The AS9100 standard imposes traceability requirements for some or all components as dictated by the customer or regulatory authority. The standard provides the essentials of an effective traceability program and some additional expectations regarding internal quality audits. Another requirement, first-article inspections, demonstrates product conformance to engineering requirements. The standard suggests that aerospace standard AS/EN/SJAC 9102, which was developed by the IAQG and outlines a methodology for performing and documenting first-article inspections, be consulted for further guidance.

Industry-managed processes

More than 70 percent of global IAQG members have implemented AS9100 internally and are requiring it of their supply chains. At the IAQG meeting in Edinburgh, the AS9100 writing team was reconvened to make a minor adjustment to the standard. When AS9100 revision A was published, IAQG recognized that AS9100 would have to undergo another revision at the end of 2003. At that time, the older ISO 9001:1994-based AS9100 standard will be removed from current published editions and the AS9000 document and checklist--which is still in use--will be withdrawn.

Increasingly, the aerospace industry is using industry-managed processes as a means of demonstrating a supplier's compliance to 9100 and other standards. In the United States, the AAQG, in conjunction with the Registrar Accreditation Board, have established both requirements and processes for auditors and registration bodies. Within the Americas, the Registrar Management Committee oversees this function for aerospace OEMs and their suppliers. The process is defined in the SAE's Aerospace Information Report 5359. This document details the operation and responsibilities of all parties involved in the approval process. Currently, the document covers only AS9000 and AS9100. However, a revision will soon be released that will cover additional standards and expire existing AS9000 and AS9100 certificates based on ISO 9001:1994.

The AAQG published AIR 5493 as well, which describes the requirements for revised AS9100 standards training. The report will be released soon and will provide for course accreditation by the RAB.

These industry-managed processes are being replicated in the other IAQG sectors of Asia and Europe, and results will be made available via a common database managed by SAE. The database and industry-managed processes will be overseen by the IAQG so that the concept of "one approval accepted everywhere" will truly become a reality in aerospace. The database will be operational beginning in July.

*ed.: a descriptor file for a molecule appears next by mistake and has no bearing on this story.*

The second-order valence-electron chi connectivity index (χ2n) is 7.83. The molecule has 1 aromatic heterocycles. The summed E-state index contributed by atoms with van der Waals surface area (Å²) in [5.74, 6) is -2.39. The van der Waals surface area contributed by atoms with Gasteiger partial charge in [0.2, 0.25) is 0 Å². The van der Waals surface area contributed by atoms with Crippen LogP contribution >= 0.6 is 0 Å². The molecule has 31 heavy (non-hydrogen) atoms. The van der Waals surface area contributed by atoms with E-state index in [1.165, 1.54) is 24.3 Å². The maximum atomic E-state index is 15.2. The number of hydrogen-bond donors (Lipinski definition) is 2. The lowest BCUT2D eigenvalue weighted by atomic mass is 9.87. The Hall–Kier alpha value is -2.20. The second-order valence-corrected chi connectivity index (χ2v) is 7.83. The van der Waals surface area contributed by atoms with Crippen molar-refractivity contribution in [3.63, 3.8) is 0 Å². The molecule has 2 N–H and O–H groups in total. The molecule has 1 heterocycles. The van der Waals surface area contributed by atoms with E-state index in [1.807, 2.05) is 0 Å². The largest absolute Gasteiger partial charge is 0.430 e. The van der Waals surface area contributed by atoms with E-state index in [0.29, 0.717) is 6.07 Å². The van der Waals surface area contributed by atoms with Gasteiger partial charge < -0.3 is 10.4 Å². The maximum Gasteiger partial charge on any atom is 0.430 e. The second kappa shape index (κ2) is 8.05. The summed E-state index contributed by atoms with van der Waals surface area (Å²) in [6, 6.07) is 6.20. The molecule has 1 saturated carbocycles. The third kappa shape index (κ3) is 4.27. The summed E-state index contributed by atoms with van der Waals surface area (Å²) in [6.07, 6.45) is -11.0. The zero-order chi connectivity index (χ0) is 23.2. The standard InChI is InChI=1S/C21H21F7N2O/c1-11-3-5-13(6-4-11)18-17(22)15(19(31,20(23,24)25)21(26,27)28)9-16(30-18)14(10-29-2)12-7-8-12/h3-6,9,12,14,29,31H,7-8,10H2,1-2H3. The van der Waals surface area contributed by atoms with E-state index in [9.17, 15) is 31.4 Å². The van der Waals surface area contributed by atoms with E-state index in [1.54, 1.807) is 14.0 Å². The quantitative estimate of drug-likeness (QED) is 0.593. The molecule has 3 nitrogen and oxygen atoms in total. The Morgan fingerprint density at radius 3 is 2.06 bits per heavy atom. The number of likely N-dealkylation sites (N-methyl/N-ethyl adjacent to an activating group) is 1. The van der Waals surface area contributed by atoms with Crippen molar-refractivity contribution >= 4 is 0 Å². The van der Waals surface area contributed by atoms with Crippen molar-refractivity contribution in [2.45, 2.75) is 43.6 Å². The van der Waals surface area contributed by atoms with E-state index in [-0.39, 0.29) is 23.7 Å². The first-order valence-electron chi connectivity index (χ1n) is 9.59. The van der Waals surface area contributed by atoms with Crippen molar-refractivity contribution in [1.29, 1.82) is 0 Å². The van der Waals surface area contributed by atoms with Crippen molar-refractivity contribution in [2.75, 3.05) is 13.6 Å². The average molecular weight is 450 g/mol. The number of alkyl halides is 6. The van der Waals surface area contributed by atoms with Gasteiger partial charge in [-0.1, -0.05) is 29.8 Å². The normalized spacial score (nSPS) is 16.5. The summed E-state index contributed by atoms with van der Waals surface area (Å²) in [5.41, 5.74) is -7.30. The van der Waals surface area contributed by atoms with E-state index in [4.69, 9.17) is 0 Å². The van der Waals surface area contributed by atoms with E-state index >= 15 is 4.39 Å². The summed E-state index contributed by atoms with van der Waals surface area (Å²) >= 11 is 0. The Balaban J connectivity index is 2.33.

The global aerospace authorities are also working together to review the activities of major OEMs with respect to supplier oversight. The FAA has concluded that AS9100 is "a comprehensive quality standard containing the basic quality control/assurance elements required by the current Code of Federal Regulations, Title 14, Part 21." The Department of Defense has adopted AS9100 and made it available for use on contracts. Likewise, NASA issued a similar notice that it had reviewed the standard and approved its use for contractual requirements. Civil aviation authorities are evaluating and commenting on the industry-managed plans. For the most part, these processes effectively use scarce resources and increase oversight while minimizing confusion and intrusion into a supplier's and OEM's operations.

AS9100 and its global counterparts will help speed the changes that have occurred in aerospace and will promote quality, safety and reliability in an industry committed to helping bring the world together.

About the author

Dale K. Gordon is director of quality methods for Rolls-Royce, North America, in Indianapolis. He has more than 26 years of experience in aerospace quality and is a past chair of the Americas Aerospace Quality Group (1998–2001), a Society of Automotive Engineers committee (G-14) responsible for the AS9000 series of standards. Gordon also leads the Americas group that created the AS9100 quality system standard for aerospace. Comments about this article can be sent to letters@qualitydigest.com.